Dearest Shaykha Amina, Circle Guides and Dervishes,
Already for some time my heart has felt heavy about the work with the 100 Fields of Shaykh Ansari, ra, and the way I am approaching it.
The feedback from a few of you is enthusiastic about the study and from others less than enthusiastic. Others do not even read the letters at all. I know that in every project there is some attrition so I would not expect everyone to continue applying themself to the study. But I can sense when there is a more widespread lagging of interest. And then I begin to wonder whether this is the right direction to be moving.
Part of the problem comes from not having kept up a rhythm of sending the Makams out. Without a rhythm we lose interest. Also, I did not follow Shaykha Amina’s good example of asking for a commitment from whoever was interested in the study to actually apply themselves to it daily.
But I think there is also a deeper problem in the way the 100 Fields are analyzed by the Shaykh. The tone and method feel foreign to most of us. There is a strong element of Scholasticism that our contemporary culture is not drawn to. Scholasticism is the logical dissection of a subject that was practiced by Aristotle, and then later by Christian philosophers in Europe in the eleventh, twelfth and thirteenth centuries. It is interesting to note that Ansari was born in the early eleventh century. So there seems to have been a widespread tendency toward classification and analysis in both the Christian and Islamic spheres. After the bursting forth of prophecy thru the heart of the Prophet Muhammad, pbuh, and the early movements of Sufism running in his footsteps, there appeared around the tenth and eleventh century a desire to record and organize the large body of knowledge that had been gathering for four centuries through the direct experiences of the mystics and followers. So we find many works on Sufi concepts and terminology and studies of the stages of the Sufi path by the mystics themselves. These are immensely precious palaces of knowledge in the brilliant city of the Prophet Muhammad’s knowledge that we have the great privilege to explore and to nourish ourselves from.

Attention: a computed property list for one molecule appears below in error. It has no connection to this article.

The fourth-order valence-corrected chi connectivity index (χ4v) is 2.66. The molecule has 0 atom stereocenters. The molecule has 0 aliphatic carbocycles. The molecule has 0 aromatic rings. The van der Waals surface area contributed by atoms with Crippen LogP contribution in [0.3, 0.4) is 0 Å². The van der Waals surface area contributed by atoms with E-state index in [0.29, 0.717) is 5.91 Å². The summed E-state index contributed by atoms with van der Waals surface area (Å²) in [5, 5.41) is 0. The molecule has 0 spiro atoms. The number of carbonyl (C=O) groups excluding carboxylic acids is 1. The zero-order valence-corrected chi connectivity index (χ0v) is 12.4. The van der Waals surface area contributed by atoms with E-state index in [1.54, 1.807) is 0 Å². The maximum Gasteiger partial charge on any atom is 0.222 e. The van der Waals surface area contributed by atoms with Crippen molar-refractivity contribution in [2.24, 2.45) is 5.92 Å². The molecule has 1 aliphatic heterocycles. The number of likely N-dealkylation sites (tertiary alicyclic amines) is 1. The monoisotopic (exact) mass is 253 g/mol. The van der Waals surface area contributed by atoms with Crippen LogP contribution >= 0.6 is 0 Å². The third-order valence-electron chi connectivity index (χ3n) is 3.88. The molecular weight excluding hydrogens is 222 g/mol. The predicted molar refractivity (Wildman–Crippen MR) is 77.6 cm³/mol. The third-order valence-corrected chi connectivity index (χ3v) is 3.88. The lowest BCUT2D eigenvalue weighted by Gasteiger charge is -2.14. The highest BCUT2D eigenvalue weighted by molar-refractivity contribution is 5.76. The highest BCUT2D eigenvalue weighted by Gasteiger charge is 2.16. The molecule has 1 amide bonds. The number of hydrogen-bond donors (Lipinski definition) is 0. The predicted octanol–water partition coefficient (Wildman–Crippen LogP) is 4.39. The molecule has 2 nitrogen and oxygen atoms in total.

Today we seem to be gifted, by Allah’s immense grace, with the ability to imbibe the knowledge through our pores and to move quickly. We are the children of the mystics and Allah has blessed us with a new freedom and a new responsibility. We are entering a cycle in which we again desire direct experience, without excessive structure. Many of us grew up with Thoreau as a model of living life freshly and apart from social conventions. Walt Whitman played the beautiful music of the earthly soul. Native American holy people, Quakers and mystics who took shelter in this land, all planted the seeds of the new heaven and the new earth. Science taught us to look with our senses and to draw fresh conclusions. Art made us expressive, spontaneous and trusting of what was within. Music brought us to dance freely on the earth. A few lines of Attar formed in the sky and we looked up. Rumi appeared, and we became bewildered and set out on the path of seeking God in human form. Effendi came to us and we drank the eternal wine and confirmed the pre-eternal promise to Love. Nur painted with Muhammadan words of light the cosmic drama of love unfolding in the seven earths and seven heavens and then drew up the curtain. We are once again in the unchartered lands of the early days of Sufism. Effendi and Shaykh Nur and Nureddin Jerrahi and Mevlana are the guides of our drunken boat. Ibn Arabi is the North Star. Fatima and Prophet Muhammd, Mary and Jesus, Moses and Buddha, White Buffalo Calf Woman and Krishna, peace be upon them all, are our Imams, our islands of refuge, our rivers of knowledge and delight, our holy places of prayer. Each of us contains the whole creation. Each of us has been entrusted the Amana from Allah. Each of us is the way, but we have no way without each other. So we have found our ways through each other in the great Caravan of love and bewilderment, paying the price of the journey with our limited self.
Recognizing this birthright of the new humanity, it becomes paradoxical to pour the new wine into old bottles. Yet we still need a bottle for the wine. So I would like to re-consider the 100 Fields of Ansari in this new light, looking at ways in which to bring in Shaykh Nur, possibly looking for the 100 Fields within Shaykh Nur’s writings, and bring that as fresh water to the somewhat dry earth of the Sad Madyan.
Heart in heart in the One Heart
Fariha Fatima Nur
Habiba Ashki in Boulder is working on inspired contemplations on the verses of our Ansari ilahi transmuted by Shaykh Nur, the Mystic Guide.
I am sure she would like to share her work with you if you write to her.